With a recent independent review of the Ruataniwha Water Storage Scheme complete and the Hawke's Bay Regional Council set to consider further information about investing in the project, Hawke's Bay mayors are calling for progress.

Napier mayor Bill Dalton said the dam would benefit the whole of Hawke's Bay and enough time had been spent looking at the proposal.

"Just get on and build it. It's the one single thing that in my lifetime will be a complete game changer for Hawke's Bay's economy."

He acknowledged that the recent review report had identified some areas of risk, but said there would always be risk with a project such as this.


"If you try to eliminate all of them it will never be built.

"That's the job of the management team - to minimise and mitigate those risks - you don't not go ahead with something like this just because there are risks.

"This dam would provide irrigation to allow crops to be grown in CHB we have not even thought about yet, and all of that produce will go through the Port of Napier to be exported.

"The benefits will flow for CHB farmers and producers to the processing industries, the workers for which will come from across all of Hawke's Bay."

Hastings mayor Lawrence Yule said $25 million had been spent on the project to date and that it needed to happen.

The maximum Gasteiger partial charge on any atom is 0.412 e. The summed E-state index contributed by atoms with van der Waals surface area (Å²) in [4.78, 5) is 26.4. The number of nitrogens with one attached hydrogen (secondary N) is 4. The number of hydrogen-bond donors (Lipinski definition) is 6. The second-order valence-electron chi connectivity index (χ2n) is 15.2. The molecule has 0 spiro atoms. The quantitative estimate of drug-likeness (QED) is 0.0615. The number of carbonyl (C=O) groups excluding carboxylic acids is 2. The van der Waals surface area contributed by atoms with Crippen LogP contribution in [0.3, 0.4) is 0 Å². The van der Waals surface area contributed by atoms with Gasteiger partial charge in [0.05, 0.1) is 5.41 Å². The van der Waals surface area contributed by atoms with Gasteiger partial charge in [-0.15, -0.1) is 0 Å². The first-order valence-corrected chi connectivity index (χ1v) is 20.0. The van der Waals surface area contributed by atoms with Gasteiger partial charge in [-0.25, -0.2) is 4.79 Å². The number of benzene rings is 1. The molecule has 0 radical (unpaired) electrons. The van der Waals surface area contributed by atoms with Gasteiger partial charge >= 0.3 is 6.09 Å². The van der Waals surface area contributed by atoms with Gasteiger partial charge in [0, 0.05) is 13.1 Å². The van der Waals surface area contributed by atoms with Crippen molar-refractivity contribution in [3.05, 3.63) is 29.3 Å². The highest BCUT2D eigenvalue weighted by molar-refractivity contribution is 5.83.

"The thorough peer review has set some new boundaries around such things as water takes but it did not find any unknowns.

"If you look at what's going to happen with climate change and opportunities around food production I think this is a no-brainer."

Industrial land that had been freed up by the Hastings council, such as at Irongate, was already being eyed by people keen to set up value-added businesses, but they were waiting for certainty, he said.


"Some people have been holding off on their decision-making regards that land until they understand what's happening with the scheme."

Mr Yule said he had every confidence in the regional council's and the farmers' technical ability to adapt so that the nutrient and environmental risks were managed.

Central Hawke's Bay mayor Alex Walker said it was a transformational project that would benefit the whole region from Central Hawke's Bay to the Port of Napier.

"This is about diversification, not just doing the same old thing - it's about diversifying the way we use land, coupled with environmental management, and consequently the markets we operate in.

"It's an opportunity to be bold in an area that the whole of New Zealand is working on - we have a chance to lead in this space."

Tomorrow the regional council will consider whether to reconfirm, or accept some modified and new conditions precedents before making a decision about its intended investment in the scheme.

The project was currently still in front of the Supreme Court over a proposal to exchange some Department of Conservation land for the dam.